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CFCA stories

Filipino families create hog-raising business

May 17, 2010

Hogs provide income for families in the Philippines
Larry, a member of a PamBuhay from the Philippines, tends to his
hogs. He teamed up with other members of his PamBuhay to create
a livelihood project with a loan from a CFCA livelihood fund.

A CFCA community from Quezon, Philippines, has discovered a new recipe for success: hard work, patience and hogs.

Thirteen parents of sponsored children make and sell tocino (bacon) and longaniza (sausage) to sponsored members and the surrounding community. The endeavor has given the members hope by teaching them a valuable income-generating skill they can use to improve their quality of life.

Starting small 

Most of the families in the Quezon project PamBuhay (community group) earned little as tenant farmers. They supplemented their incomes by doing carpentry and other side jobs. Hilario, who goes by Larry, a  volunteer leader of the group, drove a pedicab (three-wheeled passenger vehicle). His oldest son, Rodrigo, has been sponsored through CFCA for 10 years.

“Being a tenant farmer, I only received a minimal share from my landlord,” Larry said. “I had to stretch out what I received in order to meet the basic needs of my family.”

Three fathers, including Larry, and 10 mothers of the PamBuhay borrowed $2,100 from the Quezon project’s livelihood fund to buy their first batch of piglets. The fund is a project initiative to help parents generate capital for small-scale livelihood initiatives. The piglets were distributed to the member families, who raised them in their backyards.

Expanding the business


Initially, the families sold the mature hogs to the local butcher, but they soon discovered they could earn additional income if they sold processed meat. With training in food handling and preparation from the  Philippines department of agriculture, the group now turns the butchered meat into tocino and longaniza.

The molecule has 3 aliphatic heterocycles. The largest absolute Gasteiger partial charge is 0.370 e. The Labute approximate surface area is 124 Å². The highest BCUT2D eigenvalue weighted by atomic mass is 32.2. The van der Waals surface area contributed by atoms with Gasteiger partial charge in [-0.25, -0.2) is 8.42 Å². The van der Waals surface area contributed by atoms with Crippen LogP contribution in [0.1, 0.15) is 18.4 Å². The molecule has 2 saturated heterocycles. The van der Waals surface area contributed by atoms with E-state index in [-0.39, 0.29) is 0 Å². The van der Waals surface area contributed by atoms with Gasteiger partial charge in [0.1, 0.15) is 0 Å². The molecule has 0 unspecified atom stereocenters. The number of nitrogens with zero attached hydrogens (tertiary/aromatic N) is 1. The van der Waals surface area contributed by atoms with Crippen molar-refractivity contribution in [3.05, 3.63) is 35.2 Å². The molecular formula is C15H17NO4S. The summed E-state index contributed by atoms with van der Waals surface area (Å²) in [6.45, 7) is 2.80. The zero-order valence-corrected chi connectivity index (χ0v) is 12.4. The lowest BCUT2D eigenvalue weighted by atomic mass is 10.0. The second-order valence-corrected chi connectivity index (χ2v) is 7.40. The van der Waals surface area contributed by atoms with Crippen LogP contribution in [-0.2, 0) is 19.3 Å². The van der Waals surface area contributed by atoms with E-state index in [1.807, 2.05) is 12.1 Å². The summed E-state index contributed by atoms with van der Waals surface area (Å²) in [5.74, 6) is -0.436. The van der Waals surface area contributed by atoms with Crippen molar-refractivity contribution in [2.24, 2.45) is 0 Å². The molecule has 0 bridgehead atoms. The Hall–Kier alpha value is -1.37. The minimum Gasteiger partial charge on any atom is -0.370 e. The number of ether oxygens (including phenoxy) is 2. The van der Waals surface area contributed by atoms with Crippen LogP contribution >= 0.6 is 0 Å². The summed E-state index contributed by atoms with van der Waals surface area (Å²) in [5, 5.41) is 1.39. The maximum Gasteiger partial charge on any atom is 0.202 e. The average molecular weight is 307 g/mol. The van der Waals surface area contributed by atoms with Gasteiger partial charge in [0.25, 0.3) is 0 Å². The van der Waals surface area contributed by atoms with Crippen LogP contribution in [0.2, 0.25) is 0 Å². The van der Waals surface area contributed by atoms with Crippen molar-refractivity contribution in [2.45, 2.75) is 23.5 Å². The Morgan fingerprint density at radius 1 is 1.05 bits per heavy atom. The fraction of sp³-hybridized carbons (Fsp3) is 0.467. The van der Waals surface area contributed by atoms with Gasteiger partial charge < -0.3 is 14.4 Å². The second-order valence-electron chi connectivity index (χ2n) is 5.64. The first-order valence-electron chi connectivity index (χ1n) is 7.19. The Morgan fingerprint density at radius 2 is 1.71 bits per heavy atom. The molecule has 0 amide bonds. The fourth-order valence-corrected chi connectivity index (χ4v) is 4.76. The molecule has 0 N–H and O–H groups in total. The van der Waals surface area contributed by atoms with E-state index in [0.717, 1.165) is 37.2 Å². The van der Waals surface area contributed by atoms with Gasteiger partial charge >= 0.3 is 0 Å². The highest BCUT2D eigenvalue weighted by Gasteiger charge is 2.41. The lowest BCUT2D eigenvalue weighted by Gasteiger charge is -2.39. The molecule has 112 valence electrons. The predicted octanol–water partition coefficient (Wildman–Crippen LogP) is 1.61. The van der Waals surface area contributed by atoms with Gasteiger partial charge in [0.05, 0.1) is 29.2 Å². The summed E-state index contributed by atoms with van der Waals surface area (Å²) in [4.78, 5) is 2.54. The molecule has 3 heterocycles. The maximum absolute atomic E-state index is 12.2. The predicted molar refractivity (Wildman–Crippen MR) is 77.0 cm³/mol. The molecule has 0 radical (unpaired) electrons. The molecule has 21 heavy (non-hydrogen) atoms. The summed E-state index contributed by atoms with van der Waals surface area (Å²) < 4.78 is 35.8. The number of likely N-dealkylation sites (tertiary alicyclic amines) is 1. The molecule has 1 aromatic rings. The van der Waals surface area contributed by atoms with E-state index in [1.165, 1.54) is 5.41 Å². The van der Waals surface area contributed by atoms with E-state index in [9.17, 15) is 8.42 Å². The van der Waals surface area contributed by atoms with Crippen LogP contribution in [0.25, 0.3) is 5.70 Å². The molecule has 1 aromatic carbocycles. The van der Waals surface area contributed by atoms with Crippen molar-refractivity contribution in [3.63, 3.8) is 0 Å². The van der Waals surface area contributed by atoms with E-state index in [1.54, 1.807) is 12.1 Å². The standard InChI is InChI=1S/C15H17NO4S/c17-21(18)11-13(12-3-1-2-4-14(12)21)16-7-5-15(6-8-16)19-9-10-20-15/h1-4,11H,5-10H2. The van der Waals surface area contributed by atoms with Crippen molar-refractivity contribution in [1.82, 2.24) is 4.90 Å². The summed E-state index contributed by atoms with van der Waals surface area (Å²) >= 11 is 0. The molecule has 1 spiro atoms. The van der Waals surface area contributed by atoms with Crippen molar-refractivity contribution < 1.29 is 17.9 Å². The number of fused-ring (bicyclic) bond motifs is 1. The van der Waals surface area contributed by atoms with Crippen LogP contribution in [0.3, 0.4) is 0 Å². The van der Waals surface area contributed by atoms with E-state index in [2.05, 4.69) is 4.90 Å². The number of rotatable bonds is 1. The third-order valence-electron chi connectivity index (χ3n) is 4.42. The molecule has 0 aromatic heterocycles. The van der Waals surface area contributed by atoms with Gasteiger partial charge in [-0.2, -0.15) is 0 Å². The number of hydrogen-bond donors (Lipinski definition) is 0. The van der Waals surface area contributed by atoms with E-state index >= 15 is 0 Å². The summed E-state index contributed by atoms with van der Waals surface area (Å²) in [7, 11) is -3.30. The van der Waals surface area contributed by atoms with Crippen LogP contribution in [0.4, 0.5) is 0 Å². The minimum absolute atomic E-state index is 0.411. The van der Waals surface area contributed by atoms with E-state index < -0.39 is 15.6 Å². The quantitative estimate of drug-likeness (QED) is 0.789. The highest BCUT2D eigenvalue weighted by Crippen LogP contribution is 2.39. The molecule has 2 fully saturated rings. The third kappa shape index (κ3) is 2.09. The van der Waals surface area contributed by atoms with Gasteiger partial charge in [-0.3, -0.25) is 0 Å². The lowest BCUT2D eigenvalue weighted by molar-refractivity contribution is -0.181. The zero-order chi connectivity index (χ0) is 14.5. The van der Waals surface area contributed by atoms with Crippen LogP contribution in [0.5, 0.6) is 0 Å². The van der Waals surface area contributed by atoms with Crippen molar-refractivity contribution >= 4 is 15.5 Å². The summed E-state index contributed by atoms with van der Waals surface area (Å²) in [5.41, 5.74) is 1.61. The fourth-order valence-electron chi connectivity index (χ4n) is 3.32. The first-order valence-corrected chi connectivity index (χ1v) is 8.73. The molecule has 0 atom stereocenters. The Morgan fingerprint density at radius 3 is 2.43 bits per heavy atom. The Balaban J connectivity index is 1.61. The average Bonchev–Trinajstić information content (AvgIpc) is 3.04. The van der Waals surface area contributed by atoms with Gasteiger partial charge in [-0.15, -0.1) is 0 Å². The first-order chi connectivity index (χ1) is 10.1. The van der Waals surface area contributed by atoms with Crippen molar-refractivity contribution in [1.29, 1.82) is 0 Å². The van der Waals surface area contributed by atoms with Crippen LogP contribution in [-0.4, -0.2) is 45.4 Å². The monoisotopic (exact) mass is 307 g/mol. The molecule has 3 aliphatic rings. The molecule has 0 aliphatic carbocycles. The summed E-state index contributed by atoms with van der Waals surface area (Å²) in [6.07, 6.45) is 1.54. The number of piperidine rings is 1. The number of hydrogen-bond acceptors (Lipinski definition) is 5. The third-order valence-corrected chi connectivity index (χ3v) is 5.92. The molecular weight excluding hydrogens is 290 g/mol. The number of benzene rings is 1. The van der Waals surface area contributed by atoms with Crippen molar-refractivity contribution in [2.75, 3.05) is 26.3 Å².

The PamBuhay sells its tocino at a discounted price to the Quezon project, which includes the tocino in the bi-monthly food provisions for 2,270 sponsored members. The group also sells its products to a local school and nearby small markets.

The members plan to purchase a meat slicer and freezer, and to venture into other types of meat processing, such as ham. They also plan to start a feed mill to produce their own hog feed, which will reduce their expenses and provide more income for the members.

Improved quality of life

Each member’s share of the profits depends on how many hogs they raise.

“I started with three, now I have seven,” Larry said. “When these are sold, I keep 60 percent and 40 percent goes to the group. We have equal share of the tocino production because we all contribute to it.”

One of the objectives of the Hope for a Family sponsorship program is to put families on the path to self-sufficiency. Larry is on his way. He said the hog production has enabled him to cover the educational needs of his children and to save money for his family’s future needs.

“On behalf of my fellow group members, I am thankful for the hope and opportunity that CFCA has given us,” he said. “Now I can say that in the midst of poverty, there is hope. You are the hope that God gave to us.”

The members believe in sharing their good fortune.

They charge sponsored members $1.10 instead of the $1.50 other providers charge for tocino. The group also offers a healthier product. They follow all required safety procedures, use only authorized ingredients, add smaller quantities of preservatives, and have each hog inspected before butchering.

In addition to investing in their business, the group is investing in the potential of youth and the future of the community. They plan to offset the educational expenses of one college student who is determined to finish school but can’t afford to, and to open membership to other CFCA families so they, too, can become economically stable.

“This is our way of returning the blessings we acquired from CFCA,” Larry said.

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